A library of tools for analyzing brain images and related data has moved to the “cloud,” potentially enabling faster and cheaper analysis and hypothesis-testing. The National Institutes of Health-supported Neuroimaging Tools and Resources Clearinghouse (NITRC), now offers researchers cloud-based computing, which brings expanded research capabilities to both large and small-scale researchers while reducing the costs of working with increasingly larger data sets.
NITRC is a one-stop shop for software tools, data, and other resources for functional and structural neuroimaging analysis. Data available on NITRC includes brain images from MRI, PET, MEG and other types of brain scans. The 3d Brain Atlas Reconstructor – a software package for reconstructing 3d models of brain structures – is one of the many software tools available. For more information on how NITRC works watch this video at http://www.youtube.com/user/NITRCVideo
The recent addition of the Computing Environment (NITRC-CE) should allow neuroscientists to quickly derive results using Amazon’s Elastic Computer Cluster computing platform, an on-demand, cloud-based computational machine pre-installed with NITRC neuroimaging tools.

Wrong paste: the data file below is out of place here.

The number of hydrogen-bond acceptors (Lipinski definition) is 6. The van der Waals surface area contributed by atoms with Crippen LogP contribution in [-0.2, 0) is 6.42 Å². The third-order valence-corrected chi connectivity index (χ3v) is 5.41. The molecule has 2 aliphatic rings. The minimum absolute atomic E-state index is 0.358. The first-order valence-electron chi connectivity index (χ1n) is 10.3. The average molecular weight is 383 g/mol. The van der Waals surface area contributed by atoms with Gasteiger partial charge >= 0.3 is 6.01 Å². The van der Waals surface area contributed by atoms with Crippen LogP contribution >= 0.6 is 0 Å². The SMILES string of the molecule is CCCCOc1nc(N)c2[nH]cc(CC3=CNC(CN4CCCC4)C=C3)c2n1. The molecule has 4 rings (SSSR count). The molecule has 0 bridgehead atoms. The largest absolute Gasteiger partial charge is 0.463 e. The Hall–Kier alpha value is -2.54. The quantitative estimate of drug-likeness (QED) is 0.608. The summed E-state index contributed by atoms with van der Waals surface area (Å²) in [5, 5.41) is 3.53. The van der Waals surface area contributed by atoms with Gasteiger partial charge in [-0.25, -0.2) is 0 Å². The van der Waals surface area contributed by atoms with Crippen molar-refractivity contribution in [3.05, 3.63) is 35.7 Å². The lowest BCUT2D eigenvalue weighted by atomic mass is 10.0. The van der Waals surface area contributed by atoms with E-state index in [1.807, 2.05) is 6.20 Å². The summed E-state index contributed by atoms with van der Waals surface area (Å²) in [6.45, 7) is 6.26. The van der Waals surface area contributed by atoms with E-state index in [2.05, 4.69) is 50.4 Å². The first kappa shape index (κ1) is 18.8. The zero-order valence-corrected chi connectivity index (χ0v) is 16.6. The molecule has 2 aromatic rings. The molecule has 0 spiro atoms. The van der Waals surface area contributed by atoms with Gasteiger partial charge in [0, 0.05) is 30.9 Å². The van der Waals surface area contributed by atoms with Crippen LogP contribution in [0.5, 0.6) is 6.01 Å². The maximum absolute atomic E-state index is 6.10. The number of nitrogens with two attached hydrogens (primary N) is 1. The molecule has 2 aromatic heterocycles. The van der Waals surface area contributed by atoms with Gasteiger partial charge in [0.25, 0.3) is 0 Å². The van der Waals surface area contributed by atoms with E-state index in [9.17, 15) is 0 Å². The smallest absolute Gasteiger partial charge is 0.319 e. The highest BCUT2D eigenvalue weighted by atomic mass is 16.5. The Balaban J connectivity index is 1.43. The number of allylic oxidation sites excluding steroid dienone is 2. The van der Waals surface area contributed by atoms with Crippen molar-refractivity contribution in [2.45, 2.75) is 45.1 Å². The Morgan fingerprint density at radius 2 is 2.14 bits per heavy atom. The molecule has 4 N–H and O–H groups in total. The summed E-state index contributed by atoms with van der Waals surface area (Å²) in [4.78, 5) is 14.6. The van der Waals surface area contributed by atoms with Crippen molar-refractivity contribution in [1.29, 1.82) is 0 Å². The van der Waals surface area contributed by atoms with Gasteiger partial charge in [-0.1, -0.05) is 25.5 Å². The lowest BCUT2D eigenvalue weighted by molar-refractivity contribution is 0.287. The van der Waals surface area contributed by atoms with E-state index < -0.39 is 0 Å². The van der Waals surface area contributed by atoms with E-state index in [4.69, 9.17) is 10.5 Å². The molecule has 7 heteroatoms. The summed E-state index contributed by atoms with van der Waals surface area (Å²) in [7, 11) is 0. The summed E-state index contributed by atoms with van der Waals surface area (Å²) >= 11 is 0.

A majority of the resources on NITRC are free, and many have communities of interest associated with them. These include U.S. universities, international organizations, and virtual computing consortiums, which share advice and ideas for use of the data and tools. The addition of NITRC-CE increases the speed of analysis and addresses the issue of costs of computing time, which is particularly important for researchers in smaller institutions with limited computing resources. For example, while analyzing an entire dataset of 3D medical images would normally take 24 hours, this computation can now be performed in just 8 minutes using the computing cloud, at a fraction of the cost.
Future plans include providing enhanced data storage and broadening the range of scientific domains to eventually include all neuro-imaging modalities as well as specific topic areas such as clinical neuroinformatics, electrophysiology, and neuroimaging genomics and genetics.
Initiated in 2006 through the NIH Blueprint for Neuroscience Research, NITRC is currently funded by the NIH Blueprint for Neuroscience Research, National Institute of Biomedical Imaging and Bioengineering, National Institute of Drug Addiction, National Institute of Mental Health, and the National Institute of Neurological Disorders and Stroke.
-- Tom Johnson